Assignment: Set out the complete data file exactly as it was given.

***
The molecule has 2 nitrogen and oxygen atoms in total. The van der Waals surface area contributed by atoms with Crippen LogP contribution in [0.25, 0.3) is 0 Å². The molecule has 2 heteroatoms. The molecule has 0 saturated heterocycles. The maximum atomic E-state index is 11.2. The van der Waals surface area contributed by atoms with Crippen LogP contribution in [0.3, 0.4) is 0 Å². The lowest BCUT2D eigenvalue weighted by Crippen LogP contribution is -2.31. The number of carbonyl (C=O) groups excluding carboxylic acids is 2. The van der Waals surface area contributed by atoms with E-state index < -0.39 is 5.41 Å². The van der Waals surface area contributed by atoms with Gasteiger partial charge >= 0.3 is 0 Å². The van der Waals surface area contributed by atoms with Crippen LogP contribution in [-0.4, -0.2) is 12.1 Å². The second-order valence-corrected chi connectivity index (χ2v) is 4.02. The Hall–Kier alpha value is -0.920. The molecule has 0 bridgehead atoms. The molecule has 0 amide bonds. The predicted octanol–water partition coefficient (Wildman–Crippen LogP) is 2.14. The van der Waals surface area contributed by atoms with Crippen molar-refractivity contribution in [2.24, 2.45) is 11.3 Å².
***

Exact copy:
The molecule has 2 nitrogen and oxygen atoms in total. The van der Waals surface area contributed by atoms with Crippen LogP contribution in [0.25, 0.3) is 0 Å². The molecule has 2 heteroatoms. The molecule has 0 saturated heterocycles. The maximum atomic E-state index is 11.2. The van der Waals surface area contributed by atoms with Crippen LogP contribution in [0.3, 0.4) is 0 Å². The lowest BCUT2D eigenvalue weighted by Crippen LogP contribution is -2.31. The number of carbonyl (C=O) groups excluding carboxylic acids is 2. The van der Waals surface area contributed by atoms with E-state index < -0.39 is 5.41 Å². The van der Waals surface area contributed by atoms with Gasteiger partial charge >= 0.3 is 0 Å². The van der Waals surface area contributed by atoms with Crippen LogP contribution in [-0.4, -0.2) is 12.1 Å². The second-order valence-corrected chi connectivity index (χ2v) is 4.02. The Hall–Kier alpha value is -0.920. The molecule has 0 bridgehead atoms. The molecule has 0 amide bonds. The predicted octanol–water partition coefficient (Wildman–Crippen LogP) is 2.14. The van der Waals surface area contributed by atoms with Crippen molar-refractivity contribution in [2.24, 2.45) is 11.3 Å².